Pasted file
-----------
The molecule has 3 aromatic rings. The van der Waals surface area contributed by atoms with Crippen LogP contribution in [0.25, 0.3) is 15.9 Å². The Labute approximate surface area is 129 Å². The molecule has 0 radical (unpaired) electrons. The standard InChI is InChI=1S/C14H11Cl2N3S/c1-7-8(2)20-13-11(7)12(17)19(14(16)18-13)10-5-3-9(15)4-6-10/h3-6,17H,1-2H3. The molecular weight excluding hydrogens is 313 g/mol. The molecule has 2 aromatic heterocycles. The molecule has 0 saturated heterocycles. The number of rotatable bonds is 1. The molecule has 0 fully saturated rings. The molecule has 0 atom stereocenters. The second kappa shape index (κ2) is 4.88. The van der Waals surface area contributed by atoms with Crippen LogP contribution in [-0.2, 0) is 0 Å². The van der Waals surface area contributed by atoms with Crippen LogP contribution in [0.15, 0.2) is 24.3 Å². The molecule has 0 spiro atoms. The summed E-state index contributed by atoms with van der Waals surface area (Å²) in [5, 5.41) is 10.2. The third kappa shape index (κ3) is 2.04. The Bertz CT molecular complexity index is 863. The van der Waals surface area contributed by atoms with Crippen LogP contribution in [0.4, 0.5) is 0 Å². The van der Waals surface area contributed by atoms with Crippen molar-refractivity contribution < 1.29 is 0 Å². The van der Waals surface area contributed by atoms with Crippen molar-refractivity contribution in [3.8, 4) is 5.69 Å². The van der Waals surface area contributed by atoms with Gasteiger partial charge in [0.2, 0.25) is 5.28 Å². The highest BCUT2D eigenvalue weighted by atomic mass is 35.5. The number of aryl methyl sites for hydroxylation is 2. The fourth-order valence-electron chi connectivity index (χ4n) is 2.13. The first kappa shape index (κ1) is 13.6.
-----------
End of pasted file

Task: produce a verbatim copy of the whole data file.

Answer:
The molecule has 3 aromatic rings. The van der Waals surface area contributed by atoms with Crippen LogP contribution in [0.25, 0.3) is 15.9 Å². The Labute approximate surface area is 129 Å². The molecule has 0 radical (unpaired) electrons. The standard InChI is InChI=1S/C14H11Cl2N3S/c1-7-8(2)20-13-11(7)12(17)19(14(16)18-13)10-5-3-9(15)4-6-10/h3-6,17H,1-2H3. The molecular weight excluding hydrogens is 313 g/mol. The molecule has 2 aromatic heterocycles. The molecule has 0 saturated heterocycles. The number of rotatable bonds is 1. The molecule has 0 fully saturated rings. The molecule has 0 atom stereocenters. The second kappa shape index (κ2) is 4.88. The van der Waals surface area contributed by atoms with Crippen LogP contribution in [-0.2, 0) is 0 Å². The van der Waals surface area contributed by atoms with Crippen LogP contribution in [0.15, 0.2) is 24.3 Å². The molecule has 0 spiro atoms. The summed E-state index contributed by atoms with van der Waals surface area (Å²) in [5, 5.41) is 10.2. The third kappa shape index (κ3) is 2.04. The Bertz CT molecular complexity index is 863. The van der Waals surface area contributed by atoms with Crippen LogP contribution in [0.4, 0.5) is 0 Å². The van der Waals surface area contributed by atoms with Crippen molar-refractivity contribution < 1.29 is 0 Å². The van der Waals surface area contributed by atoms with Crippen molar-refractivity contribution in [3.8, 4) is 5.69 Å². The van der Waals surface area contributed by atoms with Gasteiger partial charge in [0.2, 0.25) is 5.28 Å². The highest BCUT2D eigenvalue weighted by atomic mass is 35.5. The number of aryl methyl sites for hydroxylation is 2. The fourth-order valence-electron chi connectivity index (χ4n) is 2.13. The first kappa shape index (κ1) is 13.6.